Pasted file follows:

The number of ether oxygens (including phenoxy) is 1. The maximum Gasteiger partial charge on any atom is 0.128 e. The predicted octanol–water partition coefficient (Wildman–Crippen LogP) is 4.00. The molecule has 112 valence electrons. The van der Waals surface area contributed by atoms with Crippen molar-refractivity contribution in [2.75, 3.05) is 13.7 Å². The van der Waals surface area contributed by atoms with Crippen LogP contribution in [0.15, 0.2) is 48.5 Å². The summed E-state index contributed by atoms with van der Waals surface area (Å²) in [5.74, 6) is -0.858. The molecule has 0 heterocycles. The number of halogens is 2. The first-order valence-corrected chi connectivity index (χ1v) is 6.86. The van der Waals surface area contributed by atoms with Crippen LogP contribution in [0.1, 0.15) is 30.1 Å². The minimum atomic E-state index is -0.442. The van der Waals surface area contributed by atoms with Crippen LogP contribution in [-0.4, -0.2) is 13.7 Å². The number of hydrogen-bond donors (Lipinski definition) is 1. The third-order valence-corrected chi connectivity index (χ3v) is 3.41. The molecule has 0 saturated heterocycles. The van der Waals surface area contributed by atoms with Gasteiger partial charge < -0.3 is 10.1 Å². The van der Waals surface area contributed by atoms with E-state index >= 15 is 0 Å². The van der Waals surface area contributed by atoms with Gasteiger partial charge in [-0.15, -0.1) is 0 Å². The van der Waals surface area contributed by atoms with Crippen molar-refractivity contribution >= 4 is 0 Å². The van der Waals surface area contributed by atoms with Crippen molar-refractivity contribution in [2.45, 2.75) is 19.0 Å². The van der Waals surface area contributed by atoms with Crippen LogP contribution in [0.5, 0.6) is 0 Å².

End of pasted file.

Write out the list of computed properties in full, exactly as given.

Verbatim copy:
The number of ether oxygens (including phenoxy) is 1. The maximum Gasteiger partial charge on any atom is 0.128 e. The predicted octanol–water partition coefficient (Wildman–Crippen LogP) is 4.00. The molecule has 112 valence electrons. The van der Waals surface area contributed by atoms with Crippen molar-refractivity contribution in [2.75, 3.05) is 13.7 Å². The van der Waals surface area contributed by atoms with Crippen LogP contribution in [0.15, 0.2) is 48.5 Å². The summed E-state index contributed by atoms with van der Waals surface area (Å²) in [5.74, 6) is -0.858. The molecule has 0 heterocycles. The number of halogens is 2. The first-order valence-corrected chi connectivity index (χ1v) is 6.86. The van der Waals surface area contributed by atoms with Crippen LogP contribution in [0.1, 0.15) is 30.1 Å². The minimum atomic E-state index is -0.442. The van der Waals surface area contributed by atoms with Crippen LogP contribution in [-0.4, -0.2) is 13.7 Å². The number of hydrogen-bond donors (Lipinski definition) is 1. The third-order valence-corrected chi connectivity index (χ3v) is 3.41. The molecule has 0 saturated heterocycles. The van der Waals surface area contributed by atoms with Gasteiger partial charge < -0.3 is 10.1 Å². The van der Waals surface area contributed by atoms with E-state index >= 15 is 0 Å². The van der Waals surface area contributed by atoms with Gasteiger partial charge in [-0.15, -0.1) is 0 Å². The van der Waals surface area contributed by atoms with Crippen molar-refractivity contribution >= 4 is 0 Å². The van der Waals surface area contributed by atoms with Crippen molar-refractivity contribution in [2.45, 2.75) is 19.0 Å². The van der Waals surface area contributed by atoms with Crippen LogP contribution in [0.5, 0.6) is 0 Å².